If voters already have a fix on what this is about, neither side will have much success in changing their minds, regardless of how many TV ads they buy. If not, then there will be a race by the two sides to define it in voters' minds first; whoever wins this race wins the vote.

Do you have enough money to win?

It costs a lot of money to run a ballot issue campaign, but not as much as some think. The opponents might spend $5 million to $10 million on television ads, but this does not mean that you have to spend that much to win. You just need to spend enough to get your message across to the voters.

Ohio is one of the four toughest states in which to do this. The other three are Texas, Florida and California. In these four big states, you can't buy TV time in the one dominant TV market because there isn't one. There are a half-dozen important media markets to buy time in, and that is costly.

In Ohio, all other things being equal, it costs at least $1.5 million to get your message across to the voters. If you can raise that much, and the other factors are in your favor, you can beat anyone. In the 1997 workers compensation referendum campaign, for example, a $2.4 million 'no' campaign beat a $7.8 million 'yes' campaign, in 87 out of 88 counties, and by 57% to 43% statewide.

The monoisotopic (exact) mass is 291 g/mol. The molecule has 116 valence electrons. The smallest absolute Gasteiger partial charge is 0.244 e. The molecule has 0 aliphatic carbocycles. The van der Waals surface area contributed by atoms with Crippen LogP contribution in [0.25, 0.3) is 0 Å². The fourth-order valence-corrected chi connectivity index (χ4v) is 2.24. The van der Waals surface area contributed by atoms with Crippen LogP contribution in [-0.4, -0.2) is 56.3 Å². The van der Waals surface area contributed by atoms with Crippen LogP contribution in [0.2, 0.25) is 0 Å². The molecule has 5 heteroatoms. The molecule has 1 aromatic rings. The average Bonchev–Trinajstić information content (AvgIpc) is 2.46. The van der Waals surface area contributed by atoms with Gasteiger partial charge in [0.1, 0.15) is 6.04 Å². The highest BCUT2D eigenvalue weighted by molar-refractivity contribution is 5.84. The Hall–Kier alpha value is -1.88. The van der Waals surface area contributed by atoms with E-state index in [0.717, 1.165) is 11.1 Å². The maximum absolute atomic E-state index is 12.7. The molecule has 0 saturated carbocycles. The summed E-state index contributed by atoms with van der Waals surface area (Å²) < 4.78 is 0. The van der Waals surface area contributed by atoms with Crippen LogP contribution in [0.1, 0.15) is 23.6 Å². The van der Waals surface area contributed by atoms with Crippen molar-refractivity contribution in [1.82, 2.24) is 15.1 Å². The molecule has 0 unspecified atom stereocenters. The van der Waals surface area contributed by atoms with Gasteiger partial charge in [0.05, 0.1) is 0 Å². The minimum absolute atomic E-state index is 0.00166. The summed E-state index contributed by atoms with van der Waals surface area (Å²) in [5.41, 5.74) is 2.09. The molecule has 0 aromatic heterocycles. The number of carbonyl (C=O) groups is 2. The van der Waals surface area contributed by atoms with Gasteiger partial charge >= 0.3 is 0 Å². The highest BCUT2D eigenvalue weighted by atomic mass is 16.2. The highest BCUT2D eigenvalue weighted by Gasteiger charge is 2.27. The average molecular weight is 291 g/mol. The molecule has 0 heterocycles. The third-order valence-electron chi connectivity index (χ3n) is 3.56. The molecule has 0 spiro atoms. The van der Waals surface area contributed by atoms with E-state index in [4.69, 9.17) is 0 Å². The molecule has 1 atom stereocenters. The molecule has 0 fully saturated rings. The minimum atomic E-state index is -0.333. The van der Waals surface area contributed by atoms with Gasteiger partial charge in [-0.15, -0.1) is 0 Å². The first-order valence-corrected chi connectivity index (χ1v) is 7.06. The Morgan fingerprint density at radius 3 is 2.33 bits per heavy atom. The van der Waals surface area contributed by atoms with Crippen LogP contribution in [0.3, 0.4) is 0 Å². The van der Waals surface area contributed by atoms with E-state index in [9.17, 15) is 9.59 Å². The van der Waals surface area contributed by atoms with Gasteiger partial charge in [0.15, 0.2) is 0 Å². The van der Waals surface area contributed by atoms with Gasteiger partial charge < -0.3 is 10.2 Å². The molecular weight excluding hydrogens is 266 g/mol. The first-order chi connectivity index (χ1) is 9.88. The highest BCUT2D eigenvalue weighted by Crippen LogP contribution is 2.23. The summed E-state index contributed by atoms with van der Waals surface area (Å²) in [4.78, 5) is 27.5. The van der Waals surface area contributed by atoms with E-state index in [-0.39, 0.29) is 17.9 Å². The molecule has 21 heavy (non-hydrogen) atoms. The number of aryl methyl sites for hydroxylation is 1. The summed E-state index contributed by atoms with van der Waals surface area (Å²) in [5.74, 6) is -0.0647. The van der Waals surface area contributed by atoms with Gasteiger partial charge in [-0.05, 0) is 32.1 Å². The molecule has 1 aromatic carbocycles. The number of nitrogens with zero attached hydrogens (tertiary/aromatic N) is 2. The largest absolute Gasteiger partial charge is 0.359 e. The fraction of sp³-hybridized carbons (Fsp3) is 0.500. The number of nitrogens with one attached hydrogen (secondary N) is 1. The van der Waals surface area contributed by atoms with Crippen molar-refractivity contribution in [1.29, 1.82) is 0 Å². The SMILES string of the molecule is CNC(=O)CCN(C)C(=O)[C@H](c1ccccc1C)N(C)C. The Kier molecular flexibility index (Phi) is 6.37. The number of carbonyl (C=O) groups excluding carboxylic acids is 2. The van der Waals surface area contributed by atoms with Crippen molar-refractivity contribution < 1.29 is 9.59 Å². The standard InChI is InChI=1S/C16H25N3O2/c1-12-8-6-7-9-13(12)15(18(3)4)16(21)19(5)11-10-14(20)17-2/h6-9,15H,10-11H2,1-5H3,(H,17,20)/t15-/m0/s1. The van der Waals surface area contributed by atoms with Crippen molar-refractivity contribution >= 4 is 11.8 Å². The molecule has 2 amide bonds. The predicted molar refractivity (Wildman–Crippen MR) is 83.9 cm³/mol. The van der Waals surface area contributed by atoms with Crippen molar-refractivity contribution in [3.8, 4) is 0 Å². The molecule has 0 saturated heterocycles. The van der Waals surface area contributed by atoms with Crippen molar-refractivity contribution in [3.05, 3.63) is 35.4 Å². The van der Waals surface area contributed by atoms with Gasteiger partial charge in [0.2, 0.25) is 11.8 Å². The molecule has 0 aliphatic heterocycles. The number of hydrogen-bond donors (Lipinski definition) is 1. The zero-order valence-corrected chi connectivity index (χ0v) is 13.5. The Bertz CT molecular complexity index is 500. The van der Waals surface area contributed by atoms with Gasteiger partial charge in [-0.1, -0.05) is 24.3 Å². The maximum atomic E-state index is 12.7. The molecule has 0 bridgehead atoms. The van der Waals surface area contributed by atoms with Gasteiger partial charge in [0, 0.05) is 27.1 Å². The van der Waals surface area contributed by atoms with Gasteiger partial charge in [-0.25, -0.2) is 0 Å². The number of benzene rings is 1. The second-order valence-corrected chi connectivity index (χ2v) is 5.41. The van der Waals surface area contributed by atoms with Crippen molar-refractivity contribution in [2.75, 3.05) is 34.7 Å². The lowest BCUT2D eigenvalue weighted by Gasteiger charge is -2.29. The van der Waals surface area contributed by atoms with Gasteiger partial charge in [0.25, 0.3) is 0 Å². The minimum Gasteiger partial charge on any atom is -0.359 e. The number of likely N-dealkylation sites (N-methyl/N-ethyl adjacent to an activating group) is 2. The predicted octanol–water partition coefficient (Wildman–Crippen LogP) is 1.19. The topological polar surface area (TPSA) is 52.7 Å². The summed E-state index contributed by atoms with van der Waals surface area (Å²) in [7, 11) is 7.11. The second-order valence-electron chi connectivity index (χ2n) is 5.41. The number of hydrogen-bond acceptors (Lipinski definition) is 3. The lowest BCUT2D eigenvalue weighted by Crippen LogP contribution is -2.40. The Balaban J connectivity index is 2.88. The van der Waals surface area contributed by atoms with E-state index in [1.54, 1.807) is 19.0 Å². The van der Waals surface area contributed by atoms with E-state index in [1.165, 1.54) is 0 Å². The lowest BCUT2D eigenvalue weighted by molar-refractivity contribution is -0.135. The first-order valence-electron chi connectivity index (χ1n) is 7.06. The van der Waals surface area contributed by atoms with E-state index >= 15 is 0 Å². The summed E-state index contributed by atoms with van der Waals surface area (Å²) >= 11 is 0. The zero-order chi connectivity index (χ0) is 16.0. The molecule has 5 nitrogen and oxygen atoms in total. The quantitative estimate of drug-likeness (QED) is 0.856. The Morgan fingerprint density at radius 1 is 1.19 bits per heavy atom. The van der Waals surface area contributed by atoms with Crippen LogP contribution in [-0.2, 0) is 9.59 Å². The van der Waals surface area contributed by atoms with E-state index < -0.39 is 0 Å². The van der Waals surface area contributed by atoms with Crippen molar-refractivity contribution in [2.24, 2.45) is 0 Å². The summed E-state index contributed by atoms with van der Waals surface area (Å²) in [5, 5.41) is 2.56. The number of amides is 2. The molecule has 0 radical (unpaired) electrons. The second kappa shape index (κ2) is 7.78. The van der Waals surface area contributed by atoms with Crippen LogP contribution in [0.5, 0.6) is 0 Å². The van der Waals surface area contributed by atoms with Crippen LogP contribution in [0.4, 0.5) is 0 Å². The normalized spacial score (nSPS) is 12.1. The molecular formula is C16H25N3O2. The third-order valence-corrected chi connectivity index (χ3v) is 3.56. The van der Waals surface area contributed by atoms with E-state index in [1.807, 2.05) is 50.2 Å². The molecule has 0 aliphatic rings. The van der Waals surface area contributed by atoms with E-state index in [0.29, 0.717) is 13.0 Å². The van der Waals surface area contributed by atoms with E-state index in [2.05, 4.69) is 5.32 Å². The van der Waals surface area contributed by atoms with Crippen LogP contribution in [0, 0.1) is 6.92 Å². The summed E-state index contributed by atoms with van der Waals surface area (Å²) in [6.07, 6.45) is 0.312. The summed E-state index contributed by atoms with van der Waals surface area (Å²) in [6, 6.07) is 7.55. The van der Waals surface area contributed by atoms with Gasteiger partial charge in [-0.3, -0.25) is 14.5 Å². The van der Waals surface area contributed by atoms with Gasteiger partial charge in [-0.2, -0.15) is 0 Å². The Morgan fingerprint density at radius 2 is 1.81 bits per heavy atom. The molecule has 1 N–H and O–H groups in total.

As with the signature budget, do not begin the campaign unless the money budget balances, that is, you know where the money is going to come from on time.

Are the proposal and the message simple?

Given the little time voters have to concentrate on the issue, and the practical difficulties of reaching millions of them in a few weeks, a complicated message simply won't register with enough people.

Further, if you need a 'yes' vote to win, and your proposal is complex, the opponents will be much more likely to find some detail in an obscure provision that they can twist beyond recognition, and then use to attack the whole thing.

Legislators pass many complicated bills; voters don't.

Is this a "yes" vote or a "no" vote?

Voters are properly cautious. If they are not sure about an issue, they will vote 'no'. This gives a big advantage to the 'no' side in a ballot issue campaign. They don't need to make a solid case against the issue, or even have any credibility. All that is required is to sow enough doubt or confusion in the voters' minds, and they win.

III. Clues from history